Human infection with C. psittaci usually occurs when a person inhales the organism that has been aerosolized from dried feces or respiratory tract secretions of infected birds. Other means of exposure include mouth-to-beak contact and the handling of infected bird’s plumage and tissues. Even brief exposures to birds or bird waste can lead to symptomatic infection; therefore, certain patients with psittacosis might not recall or report having any contact with birds. The onset of illness typically follows an incubation period of five to 14 days, but it can be longer. The severity of the disease ranges from a mild, non-specific illness to a systemic illness with severe pneumonia. Some people have died from this disease, but if there is knowledge of exposure and the correct antibiotic is used, the person usually regains health.
In humans, the symptoms are fever, headache, chills and sometimes pneumonia. Some people may only experience mild flu-like illness, or show no illness at all. A nonproductive cough is usually present and can be accompanied by breathing difficulty and/or chest tightness. As the disease progresses, weakness and inability to clearly think sets in. If you experience these symptoms, let your doctor know that you have birds and you may suggest that he or she consult with an infectious disease expert. Often, your doctor may not understand the level of testing in our birds that has a high degree of accuracy, and they may simply suggest that you get rid of your birds. However, companion birds are currently thought to pose a low risk to immune-compromised persons. Appropriate testing of your birds and then not exposing them to birds that have not been tested helps cut down the potential incidence of you or your bird catching this potentially life-threatening disease!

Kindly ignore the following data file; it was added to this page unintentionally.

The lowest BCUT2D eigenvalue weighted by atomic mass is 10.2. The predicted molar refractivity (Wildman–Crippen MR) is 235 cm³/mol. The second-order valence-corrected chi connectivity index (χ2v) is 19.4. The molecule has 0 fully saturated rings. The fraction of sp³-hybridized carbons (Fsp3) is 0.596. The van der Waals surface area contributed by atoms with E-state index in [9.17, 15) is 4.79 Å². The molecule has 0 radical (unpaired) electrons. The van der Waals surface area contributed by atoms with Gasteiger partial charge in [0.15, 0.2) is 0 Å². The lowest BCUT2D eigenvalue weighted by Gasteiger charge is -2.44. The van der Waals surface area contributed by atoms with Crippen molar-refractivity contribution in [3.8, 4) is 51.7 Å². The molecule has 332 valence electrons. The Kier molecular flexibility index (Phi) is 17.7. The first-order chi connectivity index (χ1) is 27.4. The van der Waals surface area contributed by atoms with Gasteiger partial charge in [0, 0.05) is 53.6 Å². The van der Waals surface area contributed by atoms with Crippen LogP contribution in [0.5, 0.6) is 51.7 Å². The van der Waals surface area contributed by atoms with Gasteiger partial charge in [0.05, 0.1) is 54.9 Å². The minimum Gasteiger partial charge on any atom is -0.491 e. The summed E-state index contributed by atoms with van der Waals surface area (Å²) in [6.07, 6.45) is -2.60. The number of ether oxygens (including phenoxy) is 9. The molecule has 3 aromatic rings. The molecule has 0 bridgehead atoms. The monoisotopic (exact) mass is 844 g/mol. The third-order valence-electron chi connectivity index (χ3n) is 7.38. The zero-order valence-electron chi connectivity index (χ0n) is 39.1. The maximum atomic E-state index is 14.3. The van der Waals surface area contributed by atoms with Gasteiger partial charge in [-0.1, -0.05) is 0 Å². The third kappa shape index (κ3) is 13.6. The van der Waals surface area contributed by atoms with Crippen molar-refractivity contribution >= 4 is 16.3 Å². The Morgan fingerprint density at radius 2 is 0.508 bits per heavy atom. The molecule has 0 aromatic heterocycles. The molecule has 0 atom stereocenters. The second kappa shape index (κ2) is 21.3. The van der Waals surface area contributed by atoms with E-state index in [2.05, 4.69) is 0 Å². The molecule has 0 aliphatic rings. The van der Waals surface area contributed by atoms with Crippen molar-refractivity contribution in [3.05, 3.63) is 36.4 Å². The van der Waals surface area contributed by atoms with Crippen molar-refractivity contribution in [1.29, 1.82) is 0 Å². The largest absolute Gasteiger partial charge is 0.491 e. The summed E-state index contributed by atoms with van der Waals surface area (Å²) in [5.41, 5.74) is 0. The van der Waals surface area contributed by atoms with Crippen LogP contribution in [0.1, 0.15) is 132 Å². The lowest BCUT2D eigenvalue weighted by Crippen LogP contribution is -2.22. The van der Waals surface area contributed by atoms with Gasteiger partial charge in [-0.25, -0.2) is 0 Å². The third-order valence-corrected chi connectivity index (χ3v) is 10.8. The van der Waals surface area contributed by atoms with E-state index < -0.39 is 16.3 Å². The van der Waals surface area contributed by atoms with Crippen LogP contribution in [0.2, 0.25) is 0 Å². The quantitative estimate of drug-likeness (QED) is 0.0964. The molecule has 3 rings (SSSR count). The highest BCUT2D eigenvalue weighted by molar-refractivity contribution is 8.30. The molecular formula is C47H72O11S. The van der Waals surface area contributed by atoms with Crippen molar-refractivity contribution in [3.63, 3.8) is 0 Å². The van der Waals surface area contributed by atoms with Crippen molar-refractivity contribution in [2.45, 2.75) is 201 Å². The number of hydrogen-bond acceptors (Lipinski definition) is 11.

Psittacosis in Birds
In our psittacine birds, the usual incubation period of C. psittaci ranges from three days to several weeks. However, active disease can appear with no identifiable exposure or risk factor. Signs of avian chlamydiosis are non-specific and include lethargy, anorexia and ruffled feathers. Other signs include serous or mucopurulent (mucous with pus) ocular or nasal discharge, conjunctivitis, diarrhea and excretion of green to yellow-green urates. Severely affected birds may become anorectic (lack of appetite) and produce sparse, dark green droppings, followed by emaciation, dehydration, and death. Whether the bird has acute or chronic signs of illness or dies, this depends on the species of bird, virulence of the strain, infectious dose, stress factors, age, and extent of treatment or prophylaxis.